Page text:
1. Minimize waste and promote recycling. Waste management is a significant concern for large commercial buildings, and green-focused practices can benefit more than just the environment; optimized waste management can reduce the building’s costs for disposal. Facility managers should consider ways to reduce the waste coming into their buildings, such as installing equipment that will allow them to produce cleaning supplies on-site so staff can refill bottles and buckets as needed. On-site generation of cleaning products is beneficial for the environment because it eliminates single-use plastic waste and naturally promotes a reuse and recycle mentality. 
man using cleaning machine on brick wall, wearing mask

Proactively Maintain Equipment (and Track It!)

The key to maintaining a facility that’s operating efficiently and sustainably lies with the regularity of preventative maintenance. Prioritizing routine checks and logging them is essential, as we’ve already covered, but the functionality, comfort, safety, and efficiency of building systems are wholly dependent on the level of proactivity of building managers and their teams. It’s not surprising when equipment checks are overlooked because attention is directed to more pressing issues, but this can quickly get out of hand. Minor leaks, repairs, or replacements can rapidly turn into serious failures or asset damage.

Computerized Maintenance Management Systems (CMMS) can help keep proactive preventative maintenance on schedule to prevent system or equipment inefficiencies or asset damage. These systems can track equipment maintenance logs, contracts and/or warranties, planned preventive maintenance schedules, and compliance-related maintenance work, which is especially useful for large facilities or operations managers overseeing a large portfolio of sites. Additionally, the data collected through this type of system usually offers deeper insight into asset performance and can be used to further improve energy efficiency.

Optimize Energy Use With Control Solutions

Electricity and HVAC systems are often the primary culprits for high energy costs, but it often doesn’t take much to improve their function for more sustainable and cost-reducing results. Control solutions are key; as we all know, energy is wasted when lights and heat or air conditioning are on in an unoccupied space. Therefore, occupancy sensors and timers are some of the most common types of lighting controls. These controls also exist for HVAC and programmable thermostats, allowing facility managers to better regulate the temperature in building spaces. Just don’t forget to set the programming for the correct time and date!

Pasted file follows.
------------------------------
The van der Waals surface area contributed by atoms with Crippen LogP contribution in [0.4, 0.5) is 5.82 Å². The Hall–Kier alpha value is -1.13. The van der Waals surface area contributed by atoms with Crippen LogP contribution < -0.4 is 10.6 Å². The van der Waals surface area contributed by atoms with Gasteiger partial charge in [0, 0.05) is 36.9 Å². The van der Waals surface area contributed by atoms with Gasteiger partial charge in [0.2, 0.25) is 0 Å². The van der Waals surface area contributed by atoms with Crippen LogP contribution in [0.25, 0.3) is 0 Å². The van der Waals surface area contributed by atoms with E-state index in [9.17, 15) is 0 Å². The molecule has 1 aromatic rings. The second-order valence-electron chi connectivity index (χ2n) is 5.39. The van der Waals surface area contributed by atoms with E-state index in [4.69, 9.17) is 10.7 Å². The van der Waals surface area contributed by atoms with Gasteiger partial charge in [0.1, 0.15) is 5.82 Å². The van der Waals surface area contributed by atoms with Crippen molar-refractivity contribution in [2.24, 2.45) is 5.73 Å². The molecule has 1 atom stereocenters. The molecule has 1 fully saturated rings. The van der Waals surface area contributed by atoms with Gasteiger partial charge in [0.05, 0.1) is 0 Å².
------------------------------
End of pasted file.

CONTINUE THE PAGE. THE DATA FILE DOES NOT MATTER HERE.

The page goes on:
Improving and maintaining sustainable operations is complex and multi-layered, particularly for large commercial facilities. However, the directors and managers of these buildings can optimize their energy use and reduce the environmental impact of their facilities by prioritizing green cleaning practices, being proactive with preventative maintenance, and using control systems and programmable solutions to optimize energy use. 

About the Author

Man smiling in grey suit, with sign behind saying 'Viking"

Joshua Schwartz, President & Co-Founder of Viking Pure

Joshua is an active developer of medical real estate and supportive housing. Prior to Viking Pure, Schwartz was the President of an Article 28 Diagnostic and Treatment Center. He began his career in the financial industry, first in investment banking at Citigroup and then at private equity firm Apollo Management. Josh graduated Phi Beta Kappa from Yale College with a B.A. in Economics with Distinction and holds a master’s from New York University, where he graduated with Honors.